13. Put a hold on mail.

If you are gone for over a week, you might want to contact your post office to hold your mail.

14.  Download books, movies or apps on your phone, e-reader and computer.

It is a good idea to download any books, movies, reading material or apps you need on your smartphone, e-reader and computer before you leave.  You might need entertainment or reading material on your flight.  Some apps can even be used offline so it is better to download them before you leave as it might be hard to find free wi-fi or the wi-fi might be slower.  Here is my list of 10 must-have (and free) travel apps that you might want to install on your phone before your international trip.

15. Check your packing list to make sure you have all essentials.

Put together and check your packing list, in case you need to purchase anything before your trip.  Make sure you fill your prescriptions and bring copies as well. Figure out how you will handle money (will you exchange currency beforehand, how much to bring, etc.). As your travel date approaches double check the weather at your destination to make sure you don’t need to pack anything else. If you are checking bags, pack all your carry on essentials in your carry on bag. You will most likely have to take a long flight, so check out my tips on how to survive a long flight.

Do you have a checklist for traveling abroad? What is on your international travel checklist?



    • Yes that is a great idea. Medicines are super important. Will add to the list!

  1. Great list – and very useful as sometimes, in the rush of preparations, details are forgotten. Adapters are a must for any travel – no matter how short – I mean, you do want to be able to use your laptop, right? My husband had to buy two adapters for UK as he forgot to take them from home…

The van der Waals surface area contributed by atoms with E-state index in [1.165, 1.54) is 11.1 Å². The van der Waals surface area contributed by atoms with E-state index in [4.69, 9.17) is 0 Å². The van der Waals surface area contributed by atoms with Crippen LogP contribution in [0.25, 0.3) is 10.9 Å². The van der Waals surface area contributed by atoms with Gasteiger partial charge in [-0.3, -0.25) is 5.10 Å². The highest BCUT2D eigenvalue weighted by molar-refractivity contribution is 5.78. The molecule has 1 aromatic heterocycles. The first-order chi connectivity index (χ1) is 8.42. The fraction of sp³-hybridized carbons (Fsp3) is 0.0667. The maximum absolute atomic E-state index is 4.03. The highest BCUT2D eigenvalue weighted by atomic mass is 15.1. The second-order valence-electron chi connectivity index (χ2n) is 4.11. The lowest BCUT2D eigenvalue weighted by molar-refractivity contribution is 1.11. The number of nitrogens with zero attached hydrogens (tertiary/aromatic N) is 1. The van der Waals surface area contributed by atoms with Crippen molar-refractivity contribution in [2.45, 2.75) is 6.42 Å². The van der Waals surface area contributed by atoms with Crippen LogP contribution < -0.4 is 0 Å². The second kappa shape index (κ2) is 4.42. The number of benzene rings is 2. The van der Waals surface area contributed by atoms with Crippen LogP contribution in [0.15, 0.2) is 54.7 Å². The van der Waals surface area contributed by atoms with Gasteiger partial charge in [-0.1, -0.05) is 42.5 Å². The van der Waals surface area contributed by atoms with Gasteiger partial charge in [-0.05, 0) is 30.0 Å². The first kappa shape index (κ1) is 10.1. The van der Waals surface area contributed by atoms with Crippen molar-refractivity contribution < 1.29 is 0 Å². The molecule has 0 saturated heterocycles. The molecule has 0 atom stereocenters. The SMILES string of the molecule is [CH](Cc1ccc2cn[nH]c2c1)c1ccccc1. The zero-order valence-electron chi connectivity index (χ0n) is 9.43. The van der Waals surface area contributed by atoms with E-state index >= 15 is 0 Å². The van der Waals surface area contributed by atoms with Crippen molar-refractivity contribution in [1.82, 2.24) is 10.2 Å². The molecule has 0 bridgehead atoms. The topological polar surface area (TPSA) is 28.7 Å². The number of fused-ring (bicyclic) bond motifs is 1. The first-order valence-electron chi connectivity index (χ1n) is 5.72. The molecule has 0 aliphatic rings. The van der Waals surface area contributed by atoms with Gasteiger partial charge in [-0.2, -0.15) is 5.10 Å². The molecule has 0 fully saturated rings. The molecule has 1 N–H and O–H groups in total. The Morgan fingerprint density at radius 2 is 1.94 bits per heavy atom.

• I could deal without a laptop if traveling for a short time but would absolutely need an adaptor for my smartphone! The only way I can make sure not to forget anything is to make lists, otherwise there is no way I would remember everything I need!

  2. I’m going to Thailand and Singapore next year and this is such a detailed list. In addition, we can find out their regulations, customs at countries where you’re gonna to. Now I just knew, Remember don’t chewing gum on the street in Singapore or don’t wear shorts to temples in Thailand.

  3. Excellent and very useful list. Stopping the mail is a solid tip that’s easily overlooked.

  4. Register with the State Dept regarding travels to developing countries. You
    will be altered of danger or natural disasters.

  5. Great post! It is advisable to pay all the bills prior to the travel as you said. Then only it will be a relaxed journey. I am planning to travel Europe countries next month and I will keep these points in my mind.

  6. An interesting post. I like you always print of ticket, travel and accommodation as a hard copy at a local library, as sometimes a big queue at the airport for computers and the computer make not be working and sometimes peoples internet phone freezes at check in desk and they have to buy another ticket